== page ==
"Every regimental officer," he says, "repeats almost the same remarks ; and first and foremost among the Generals thus spoken of is the Commander- in-chief, Lord Raglan. The complaint is that he is never seen—never quits his house—never makes his presence known to the troops, except by occa- sionally issuing a general order. He does not know what the troops suffer, for he takes care not to witness it. They are hungry, cold, and miserable— yet not once has he ever been among them to show himself or to utter a few cheering words, the recollection of which would for many a day lighten the men's hearts, by showing that they were not totally forgotten by their leaders, whose names they have made illustrious. If there is one officer out here more ignorant than any other of the feelings, the real wants and suf- ferings of the army, that one is Lord Raglan : and this ignorance can be his only excuse for the cold, the almost studied neglect, with which all ranks, except those on his immediate staff, are treated. At the smallest possible discomfort to himself, Lord Raglan might have become one of the most popular commanders that ever lived. Everything was in his favour, and at first he was liked in spite of himself• but now the opportunity has passed; and I will venture to say, that of all the recollections of bitter hardships which will survive this campaign, none will be more bitter or more endur- ing than the memory of the utter coldness and neglect with which Lord Raglan has treated the troops."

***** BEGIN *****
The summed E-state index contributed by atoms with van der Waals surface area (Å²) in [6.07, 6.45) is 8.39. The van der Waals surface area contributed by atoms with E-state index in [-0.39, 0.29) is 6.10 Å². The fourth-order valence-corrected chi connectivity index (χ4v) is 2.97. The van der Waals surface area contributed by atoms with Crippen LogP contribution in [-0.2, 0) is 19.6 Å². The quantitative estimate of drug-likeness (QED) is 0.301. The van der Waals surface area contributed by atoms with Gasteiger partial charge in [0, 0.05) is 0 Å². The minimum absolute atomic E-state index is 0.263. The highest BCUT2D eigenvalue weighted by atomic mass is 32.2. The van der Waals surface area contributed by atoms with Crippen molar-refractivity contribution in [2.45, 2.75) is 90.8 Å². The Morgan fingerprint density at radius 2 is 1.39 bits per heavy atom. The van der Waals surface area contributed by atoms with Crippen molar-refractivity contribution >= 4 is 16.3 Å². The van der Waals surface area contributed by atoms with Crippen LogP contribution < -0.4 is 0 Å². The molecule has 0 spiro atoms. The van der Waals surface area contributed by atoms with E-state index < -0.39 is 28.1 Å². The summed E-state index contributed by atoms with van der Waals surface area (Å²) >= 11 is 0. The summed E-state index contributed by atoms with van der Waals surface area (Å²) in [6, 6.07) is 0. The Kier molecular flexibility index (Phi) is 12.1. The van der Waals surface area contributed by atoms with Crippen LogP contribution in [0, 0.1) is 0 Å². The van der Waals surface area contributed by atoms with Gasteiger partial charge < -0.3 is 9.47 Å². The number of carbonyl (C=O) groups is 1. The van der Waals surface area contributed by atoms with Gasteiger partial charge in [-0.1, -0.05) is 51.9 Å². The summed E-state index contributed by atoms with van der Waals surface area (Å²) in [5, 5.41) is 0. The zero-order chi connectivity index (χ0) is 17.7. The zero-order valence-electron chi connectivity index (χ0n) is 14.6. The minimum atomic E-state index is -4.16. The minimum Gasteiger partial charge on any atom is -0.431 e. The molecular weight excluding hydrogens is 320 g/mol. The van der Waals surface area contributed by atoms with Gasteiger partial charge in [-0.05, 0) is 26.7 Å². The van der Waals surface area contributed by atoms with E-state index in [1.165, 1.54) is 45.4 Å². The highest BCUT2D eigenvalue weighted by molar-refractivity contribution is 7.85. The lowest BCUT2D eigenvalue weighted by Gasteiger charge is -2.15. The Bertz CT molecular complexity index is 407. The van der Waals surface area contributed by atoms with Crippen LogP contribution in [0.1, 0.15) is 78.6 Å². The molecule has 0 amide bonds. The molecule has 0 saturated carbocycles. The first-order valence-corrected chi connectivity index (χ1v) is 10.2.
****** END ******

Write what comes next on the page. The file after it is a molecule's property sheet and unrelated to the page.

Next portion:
Thus far the Crimean writer for the London Herald, in language cu- riously coincident with that of the Times some weeks ago. In the mean time, it happens now and then that some piece of unexpected evidence turns up to shake the credit of these charges of " the utter coldness and neglect ' with which Lord Raglan treats the troops. The following ge- neral order is an authentic document of that kind.

"It having been represented to the Commander of the Forties, that the 297 sick and wounded on board the steam-ship Avon, under orders to pro- ceed to Scutari, had not received that care and attention to which they were entitled, the Commander of the Forces directed a Court of Inquiry to meet on board that ship on Saturday the 25 December. "The Court, of -ahich Colonel Cameron, of the 425 Highlanders, was president, after making a personal inspection of the ship, and receiving evi- dence, has made its report to the Commander of the Forces. The report takes notice of several deficiencies which, in the opinion of the Court, might,

with due have been remedied. The report particularly draws the at- tention of the Commander of the Forces to the want of a sufficient number of medical men and hospital attendants for the service of the sick and wounded on board. The report further states, that this deficiency of medical men and attendants was known to Dr. Lawson, the principal medical officer at Balak- lava, but that he took no steps to have it supplied.